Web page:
As Austin Rents Rise, Housing Authority Tries ‘Radical’ Solution

July 15, 2019

A new $70 million investment to turn a 452-unit Southeast Austin apartment complex into affordable housing is the latest effort by Austin’s housing authority to expand its real estate footprint, those associated with the deal say.

The Community Development Trust, a national group that provides capital for affordable housing projects, announced that it is helping the Austin Housing Authority buy the Asher Apartments complex, southeast of Interstate 35 and Slaughter Lane.

The housing authority’s nonprofit branch, the Austin Affordable Housing Corp., will operate the complex as The Bridge at Asher Apartments. It will restrict rentals to people making 80% of the Austin area median family income or less. Median family income in the metro area last year was $60,200 for an individual and $86,000 for a family of four.

Additionally, the complex will give first priority to people using housing vouchers, which are given to tenants making 30% of the average median family income or less, said Michael Gerber, CEO of the housing authority, which has a city-appointed board but is not part of the city.

“A big part of this purchase was fulfillment of the broader goal that the city shares of all types of housing for all types of people in all parts of town,” Gerber said. The authority “has really been working in the last several years to acquire and build new units. We’ve acquired or built about 4,500 units.”

That’s unusual for a housing authority, said Michael Lear, head of acquisitions for The Community Development Trust, which has worked on affordable housing projects in 44 states and territories.

“It’s rare that housing authorities are expanding the footprint of land that they own,” Lear said. “From a housing policy perspective, it’s fairly radical.”

Austin is the most expensive real estate market in Texas, according to the trust. Last year, median rent hit an all-time high of $1,278 per month. That’s largely due to job growth drawing thousands of newcomers to the region. In May, the median home in Austin sold for $407,400, an all-time record for any month.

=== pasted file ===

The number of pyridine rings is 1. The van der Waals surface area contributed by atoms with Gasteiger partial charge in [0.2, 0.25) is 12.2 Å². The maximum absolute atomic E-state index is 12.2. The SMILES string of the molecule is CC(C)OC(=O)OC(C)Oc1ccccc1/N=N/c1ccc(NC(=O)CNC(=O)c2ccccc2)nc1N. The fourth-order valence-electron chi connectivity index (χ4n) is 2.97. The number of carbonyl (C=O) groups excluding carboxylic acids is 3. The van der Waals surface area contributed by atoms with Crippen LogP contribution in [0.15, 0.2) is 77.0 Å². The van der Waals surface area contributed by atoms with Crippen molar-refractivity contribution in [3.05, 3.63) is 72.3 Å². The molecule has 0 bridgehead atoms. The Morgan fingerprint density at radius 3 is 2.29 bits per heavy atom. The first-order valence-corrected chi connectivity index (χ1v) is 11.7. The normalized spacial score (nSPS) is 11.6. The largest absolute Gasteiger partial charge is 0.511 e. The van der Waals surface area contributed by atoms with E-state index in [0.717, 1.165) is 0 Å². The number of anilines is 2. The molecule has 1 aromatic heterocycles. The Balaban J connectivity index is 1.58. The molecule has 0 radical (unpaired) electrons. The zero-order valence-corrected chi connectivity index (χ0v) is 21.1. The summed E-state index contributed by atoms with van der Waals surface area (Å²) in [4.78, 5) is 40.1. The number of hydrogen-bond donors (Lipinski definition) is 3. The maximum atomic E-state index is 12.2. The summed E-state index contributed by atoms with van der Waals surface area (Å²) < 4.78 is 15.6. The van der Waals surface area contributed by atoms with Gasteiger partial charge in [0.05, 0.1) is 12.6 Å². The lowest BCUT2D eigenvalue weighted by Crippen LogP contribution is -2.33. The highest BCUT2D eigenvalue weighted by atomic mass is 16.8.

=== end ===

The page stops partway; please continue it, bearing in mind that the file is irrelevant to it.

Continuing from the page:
Much ink has been spilled and innumerable solutions debated over how to keep Austinites in Austin, as many are priced out to the suburbs.

The Bridge at Asher Apartments will be the fifth Austin project shared between the trust and the authority. The others are all in North Austin: The Bridge at Tech Ridge, and The Bridge at Center Ridge, north of Parmer Lane; Preserve at Wells Branch, off Wells Branch Parkway; and Bridge at Northwest Hills, south of Spicewood Springs Road. The trust and the housing authority now jointly own 1,716 units in Austin, with about half of them income-restricted, officials said.

The number of units the housing authority owns is now six times the 750 it was when Gerber started as CEO seven years ago. “I don’t want to say we’ve been slow to get into the game,” he said, “but it’s taken us some time to figure out what’s the right way to get into real estate acquisitions.”

Gerber and Lear called the Asher project a good location in a growing area of South Austin, with good schools and nearby jobs. The trust provided equity for the project with the help of a loan from the National Housing Trust and a $4 million grant from the Kresge Foundation, through a program to increase affordable housing in areas with above-average public schools.

The Asher property curves along wooded hiking trails and was recently remodeled. It has many two- and three-bedroom units, which can cater to families and are often difficult to find in apartment complexes, Lear said. It’s in an area where rents are generally affordable now but are expected to rise, in keeping with the trust’s effort to stay ahead of the curve and guard against rent increases, he said.

Over the next decade, Austin needs at least 60,000 units affordable to households making under $60,000 annually, according to the city’s Strategic Housing Blueprint. Voters last year approved $250 million in bond money for affordable housing.

Gerber noted that numerous governmental and non-governmental entities in Austin are collaborating on affordable housing goals.

“We’re a drop in the bucket, but it’s a significant drop,” he said.

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